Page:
‘Marvelled’ at Shang-Chi and the Legend of the Ten Rings
Film receives two thumbs up from us
How can Marvel possibly top the expectations after the first three phases of the Marvel Cinematic Universe (MCU) that ended with the crossover of the Avengers in Avengers: Endgame and Peter Parker’s second solo Spider-man: Far From Home, a saga filled with action, emotions and everything a story needs. But, here we are, in Phase Four with Shang-Chi and the Legend of the Ten Rings and Marvel continues to set the bar too high.
Shang-Chi is, in a way, the first Marvel movie of Phase Four. Although Black Widow was the first title of this phase, it takes place after the events of Captain America: Civil War since our beloved Russian spy dies in the events of Endgame which rules out any possibility of a feature other than a flashback, making Shang-Chi and the Legend of the Ten Rings the first after the events of Endgame. That means, the film is set in or after 2023.
We see our first east Asian Marvel lead in Simu Liu, the Chinese-Canadian actor known for the sitcom Kim’s Convenience. He plays Shang-Chi, who leaves his heritage in his teens after the need to become morally correct takes over him. Now, more than a decade later, he is Shaun; a name he is using to fit in the American world, a name that pushes Katy, played by the hilarious Awkwafina, his best friend to be ridiculously derisive when she finds out about his past. That happens when Wenwu, played by Tony Leung, Shang-Chi’s father and the bearer of the legendary Ten Rings sends his army after Shang-Chi and his younger sister Xialing, played by Meng’er Zhang.
After Black Widow, we are witnessing another emotionally dysfunctional family. Wenwu, who has been alive for more than a thousand years, fails to bear the loss of his wife Xiang Li, played by the elegant Fala Chen. She was the only person who was able to stop Wenwu’s ruthless thirst for power. After her death, the family loses its emotional connection, forcing Shang-Chi and Xialing to flee from their father who reverts to his old habits. Technically, Xiang Li’s death paves way for the entire story.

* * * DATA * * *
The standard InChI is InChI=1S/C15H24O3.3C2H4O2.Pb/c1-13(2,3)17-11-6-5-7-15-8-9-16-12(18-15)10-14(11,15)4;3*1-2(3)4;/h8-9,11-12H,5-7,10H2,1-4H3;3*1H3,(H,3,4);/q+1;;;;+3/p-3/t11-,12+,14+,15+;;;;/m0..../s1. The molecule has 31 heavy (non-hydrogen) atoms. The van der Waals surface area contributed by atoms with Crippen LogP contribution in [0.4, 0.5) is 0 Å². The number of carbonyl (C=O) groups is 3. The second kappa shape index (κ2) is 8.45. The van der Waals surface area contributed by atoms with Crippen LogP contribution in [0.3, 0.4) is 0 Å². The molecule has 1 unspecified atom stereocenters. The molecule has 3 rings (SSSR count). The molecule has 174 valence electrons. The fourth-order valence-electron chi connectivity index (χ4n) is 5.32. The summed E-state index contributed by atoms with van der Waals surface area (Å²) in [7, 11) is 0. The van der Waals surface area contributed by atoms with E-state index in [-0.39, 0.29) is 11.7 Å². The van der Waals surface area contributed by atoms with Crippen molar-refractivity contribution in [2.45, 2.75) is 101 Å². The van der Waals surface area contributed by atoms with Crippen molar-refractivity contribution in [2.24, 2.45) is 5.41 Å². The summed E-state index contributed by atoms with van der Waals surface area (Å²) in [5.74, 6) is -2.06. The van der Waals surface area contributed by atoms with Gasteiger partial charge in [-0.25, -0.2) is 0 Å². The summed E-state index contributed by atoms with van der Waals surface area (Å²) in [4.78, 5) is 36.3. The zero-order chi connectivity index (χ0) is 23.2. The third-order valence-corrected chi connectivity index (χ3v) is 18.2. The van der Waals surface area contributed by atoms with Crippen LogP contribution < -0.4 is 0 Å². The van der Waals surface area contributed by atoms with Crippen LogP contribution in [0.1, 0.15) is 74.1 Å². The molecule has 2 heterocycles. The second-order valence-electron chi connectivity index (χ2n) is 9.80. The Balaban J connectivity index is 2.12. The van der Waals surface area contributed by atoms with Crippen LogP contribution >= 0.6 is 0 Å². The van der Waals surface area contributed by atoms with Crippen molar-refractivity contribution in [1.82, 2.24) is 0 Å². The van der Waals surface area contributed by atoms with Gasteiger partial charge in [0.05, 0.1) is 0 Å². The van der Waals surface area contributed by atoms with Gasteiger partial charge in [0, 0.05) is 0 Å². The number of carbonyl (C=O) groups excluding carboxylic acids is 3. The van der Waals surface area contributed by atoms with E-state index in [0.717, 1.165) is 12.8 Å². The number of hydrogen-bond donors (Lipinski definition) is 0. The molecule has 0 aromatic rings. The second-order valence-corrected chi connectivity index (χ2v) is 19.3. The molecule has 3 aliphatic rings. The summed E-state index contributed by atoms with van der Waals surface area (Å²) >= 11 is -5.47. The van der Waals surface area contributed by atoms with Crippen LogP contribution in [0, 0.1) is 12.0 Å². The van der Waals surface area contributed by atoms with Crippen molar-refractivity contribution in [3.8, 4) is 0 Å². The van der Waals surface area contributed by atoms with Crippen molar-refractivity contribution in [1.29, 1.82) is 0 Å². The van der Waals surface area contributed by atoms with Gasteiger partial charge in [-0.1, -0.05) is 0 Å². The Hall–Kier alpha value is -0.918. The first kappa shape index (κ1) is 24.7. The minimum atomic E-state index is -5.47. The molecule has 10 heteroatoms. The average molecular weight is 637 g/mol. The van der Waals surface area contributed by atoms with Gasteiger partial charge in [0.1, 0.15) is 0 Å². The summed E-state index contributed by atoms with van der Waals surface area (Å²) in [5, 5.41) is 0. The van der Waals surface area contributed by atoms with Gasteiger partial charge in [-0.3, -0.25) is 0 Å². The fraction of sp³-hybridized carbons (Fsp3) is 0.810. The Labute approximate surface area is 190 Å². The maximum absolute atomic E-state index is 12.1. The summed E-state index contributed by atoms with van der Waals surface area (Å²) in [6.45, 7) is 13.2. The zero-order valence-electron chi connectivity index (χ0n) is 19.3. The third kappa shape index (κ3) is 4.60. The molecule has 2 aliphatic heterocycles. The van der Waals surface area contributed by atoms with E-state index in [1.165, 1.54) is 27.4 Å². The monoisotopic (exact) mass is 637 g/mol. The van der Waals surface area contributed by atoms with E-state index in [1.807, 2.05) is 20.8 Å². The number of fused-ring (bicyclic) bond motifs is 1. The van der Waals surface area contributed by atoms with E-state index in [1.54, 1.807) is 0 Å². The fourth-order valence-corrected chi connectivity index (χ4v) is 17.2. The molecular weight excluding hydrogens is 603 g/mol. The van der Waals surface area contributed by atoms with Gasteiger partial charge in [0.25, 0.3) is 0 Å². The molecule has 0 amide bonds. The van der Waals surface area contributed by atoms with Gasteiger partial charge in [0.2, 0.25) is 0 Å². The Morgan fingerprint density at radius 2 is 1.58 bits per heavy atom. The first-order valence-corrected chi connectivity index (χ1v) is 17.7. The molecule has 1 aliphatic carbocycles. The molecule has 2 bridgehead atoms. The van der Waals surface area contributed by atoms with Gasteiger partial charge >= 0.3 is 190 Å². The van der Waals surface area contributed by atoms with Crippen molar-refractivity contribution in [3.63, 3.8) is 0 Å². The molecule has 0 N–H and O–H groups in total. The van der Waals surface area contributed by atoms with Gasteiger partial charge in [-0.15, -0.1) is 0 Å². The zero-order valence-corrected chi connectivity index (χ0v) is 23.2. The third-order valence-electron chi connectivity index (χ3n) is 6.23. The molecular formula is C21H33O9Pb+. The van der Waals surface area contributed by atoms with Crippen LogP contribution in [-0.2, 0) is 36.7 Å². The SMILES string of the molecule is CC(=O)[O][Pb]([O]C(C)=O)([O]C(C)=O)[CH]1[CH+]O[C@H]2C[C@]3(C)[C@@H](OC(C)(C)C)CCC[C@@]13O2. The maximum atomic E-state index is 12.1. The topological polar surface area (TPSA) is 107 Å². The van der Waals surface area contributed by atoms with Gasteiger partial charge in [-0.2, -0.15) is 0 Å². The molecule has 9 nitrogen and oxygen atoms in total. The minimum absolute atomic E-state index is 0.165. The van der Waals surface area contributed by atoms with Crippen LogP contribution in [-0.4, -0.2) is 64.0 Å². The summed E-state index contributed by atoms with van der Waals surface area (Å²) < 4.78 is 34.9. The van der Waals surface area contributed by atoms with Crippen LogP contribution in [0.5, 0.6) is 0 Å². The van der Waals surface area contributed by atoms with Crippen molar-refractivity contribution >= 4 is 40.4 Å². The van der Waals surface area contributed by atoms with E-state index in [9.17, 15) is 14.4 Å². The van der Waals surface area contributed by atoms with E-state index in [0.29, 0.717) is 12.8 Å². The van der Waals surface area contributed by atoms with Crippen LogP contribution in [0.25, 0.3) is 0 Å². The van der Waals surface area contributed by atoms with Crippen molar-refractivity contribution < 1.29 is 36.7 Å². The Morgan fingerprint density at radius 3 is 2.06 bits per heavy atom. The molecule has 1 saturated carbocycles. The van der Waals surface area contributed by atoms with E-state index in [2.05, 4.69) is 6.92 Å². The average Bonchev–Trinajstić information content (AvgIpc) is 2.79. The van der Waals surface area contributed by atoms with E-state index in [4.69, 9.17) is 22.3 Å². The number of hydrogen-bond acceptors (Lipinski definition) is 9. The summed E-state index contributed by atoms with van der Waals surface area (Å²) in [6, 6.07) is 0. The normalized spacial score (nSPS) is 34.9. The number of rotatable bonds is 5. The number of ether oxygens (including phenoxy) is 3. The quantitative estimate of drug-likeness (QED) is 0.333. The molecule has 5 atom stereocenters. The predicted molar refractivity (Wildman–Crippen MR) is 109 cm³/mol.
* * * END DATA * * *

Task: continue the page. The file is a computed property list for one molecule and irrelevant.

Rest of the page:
In the first half, director Destin Daniel Cretin successfully explores every character arc while being careful about not taking too much time. While Shang-Chi, or Shaun, and Katy lead a karaoke-filled life in San Francisco as valet drivers, Xialing runs a cage-fighting syndicate in Macau. When the family is united, more regions are explored and the story becomes more Marvel-like.
The final battle puts Shang-Chi against an evil soul-sucking dragon in the ancient mythical village of Ta Lo, his mother’s former residing place which gave her the powers and protection. Now, the village is led by Shang-Chi’s maternal aunt Jiang Nan, played by Michelle Yeoh, who is tasked with safeguarding the universe from the aforementioned evil. Shang-Chi, Xialing, and Katy side with Jiang Nan even if it means going against Wenwu who is hell-bent on opening the doors to evil, though, he is not aware due to his unresolved grief.
Shang-Chi and the Legend of the Ten Rings have the best actions scenes in the MCU so far. The martial arts enthusiast in me was left highly in awe of all the action sequences; be it the bus scene, the scaffold scene, or even the ‘love at first fight’ between Wenwu and Xiang Li. Between all this, the choreography and direction are highly commendable.
Thor: Ragnarok (2017) undoubtedly set a new standard in the MCU. We found more comic roles that would even reduce the tension in a particular scene. That was also the case in Shang-Chi and the Legend of the Ten Rings. With the right amount of comedy through interesting and legendary characters, the film makes sure the audience has a good laugh.
The only downside? There is very little information about the legendary Ten Rings. But, that is classic Marvel, isn’t it? However, that should not make us mad since Shang-Chi, and Katy will now be a part of the bigger picture as portrayed in the two post-credits scenes that will surely leave you amazed.
While this is, in a way, Shang-Chi’s origin story, the film fails to explore an important part of the title. Perhaps, it is saved for a later reveal which is exciting and frustrating at the same time. Cretton does a wonderful job to reveal Marvel’s first east Asian lead and bring him into the bigger picture of the MCU through easter eggs and other important characters. The film, otherwise, had a brilliant cast, superb chemistry, top-notch action scenes and just the right amount of comedy, making it one of the best in the MCU. Honestly, my bias towards Thor is the only factor that keeps Thor: Ragnarok above Shang-Chi and the Legend of the Ten Rings.
Cast: Simu Liu, Awkwafina, Tony Leung
Director: Destin Daniel Cretton